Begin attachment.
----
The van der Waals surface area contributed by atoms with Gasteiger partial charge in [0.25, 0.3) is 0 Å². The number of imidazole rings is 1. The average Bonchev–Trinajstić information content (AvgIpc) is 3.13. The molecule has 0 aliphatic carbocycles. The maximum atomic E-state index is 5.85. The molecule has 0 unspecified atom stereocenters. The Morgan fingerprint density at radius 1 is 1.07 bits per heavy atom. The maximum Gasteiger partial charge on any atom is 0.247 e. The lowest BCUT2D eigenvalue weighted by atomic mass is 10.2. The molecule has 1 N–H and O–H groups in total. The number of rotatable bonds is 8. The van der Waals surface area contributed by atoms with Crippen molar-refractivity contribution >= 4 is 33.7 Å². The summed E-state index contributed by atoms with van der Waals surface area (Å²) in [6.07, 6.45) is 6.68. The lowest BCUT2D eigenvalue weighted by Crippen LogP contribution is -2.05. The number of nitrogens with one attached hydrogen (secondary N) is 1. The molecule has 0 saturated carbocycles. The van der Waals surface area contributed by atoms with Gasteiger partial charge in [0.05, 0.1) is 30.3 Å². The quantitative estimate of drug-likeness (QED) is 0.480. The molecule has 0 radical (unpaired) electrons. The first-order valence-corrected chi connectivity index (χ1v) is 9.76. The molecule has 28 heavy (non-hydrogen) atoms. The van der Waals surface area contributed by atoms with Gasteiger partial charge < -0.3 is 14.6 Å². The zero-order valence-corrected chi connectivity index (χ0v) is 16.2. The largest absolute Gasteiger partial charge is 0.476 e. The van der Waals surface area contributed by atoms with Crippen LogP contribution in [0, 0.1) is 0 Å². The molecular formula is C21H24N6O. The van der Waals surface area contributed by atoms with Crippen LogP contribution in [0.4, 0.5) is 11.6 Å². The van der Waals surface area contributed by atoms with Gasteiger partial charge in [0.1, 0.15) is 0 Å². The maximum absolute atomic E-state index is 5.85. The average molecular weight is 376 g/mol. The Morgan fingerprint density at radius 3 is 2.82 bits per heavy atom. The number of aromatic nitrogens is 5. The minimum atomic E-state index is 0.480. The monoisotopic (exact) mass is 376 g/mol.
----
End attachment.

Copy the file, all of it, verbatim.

The van der Waals surface area contributed by atoms with Gasteiger partial charge in [0.25, 0.3) is 0 Å². The number of imidazole rings is 1. The average Bonchev–Trinajstić information content (AvgIpc) is 3.13. The molecule has 0 aliphatic carbocycles. The maximum atomic E-state index is 5.85. The molecule has 0 unspecified atom stereocenters. The Morgan fingerprint density at radius 1 is 1.07 bits per heavy atom. The maximum Gasteiger partial charge on any atom is 0.247 e. The lowest BCUT2D eigenvalue weighted by atomic mass is 10.2. The molecule has 1 N–H and O–H groups in total. The number of rotatable bonds is 8. The van der Waals surface area contributed by atoms with Crippen molar-refractivity contribution >= 4 is 33.7 Å². The summed E-state index contributed by atoms with van der Waals surface area (Å²) in [6.07, 6.45) is 6.68. The lowest BCUT2D eigenvalue weighted by Crippen LogP contribution is -2.05. The number of nitrogens with one attached hydrogen (secondary N) is 1. The molecule has 0 saturated carbocycles. The van der Waals surface area contributed by atoms with Gasteiger partial charge in [0.05, 0.1) is 30.3 Å². The quantitative estimate of drug-likeness (QED) is 0.480. The molecule has 0 radical (unpaired) electrons. The first-order valence-corrected chi connectivity index (χ1v) is 9.76. The molecule has 28 heavy (non-hydrogen) atoms. The van der Waals surface area contributed by atoms with Gasteiger partial charge < -0.3 is 14.6 Å². The zero-order valence-corrected chi connectivity index (χ0v) is 16.2. The largest absolute Gasteiger partial charge is 0.476 e. The van der Waals surface area contributed by atoms with Crippen LogP contribution in [0, 0.1) is 0 Å². The molecular formula is C21H24N6O. The van der Waals surface area contributed by atoms with Crippen LogP contribution in [0.4, 0.5) is 11.6 Å². The van der Waals surface area contributed by atoms with Gasteiger partial charge in [0.1, 0.15) is 0 Å². The maximum absolute atomic E-state index is 5.85. The average molecular weight is 376 g/mol. The Morgan fingerprint density at radius 3 is 2.82 bits per heavy atom. The number of aromatic nitrogens is 5. The minimum atomic E-state index is 0.480. The monoisotopic (exact) mass is 376 g/mol.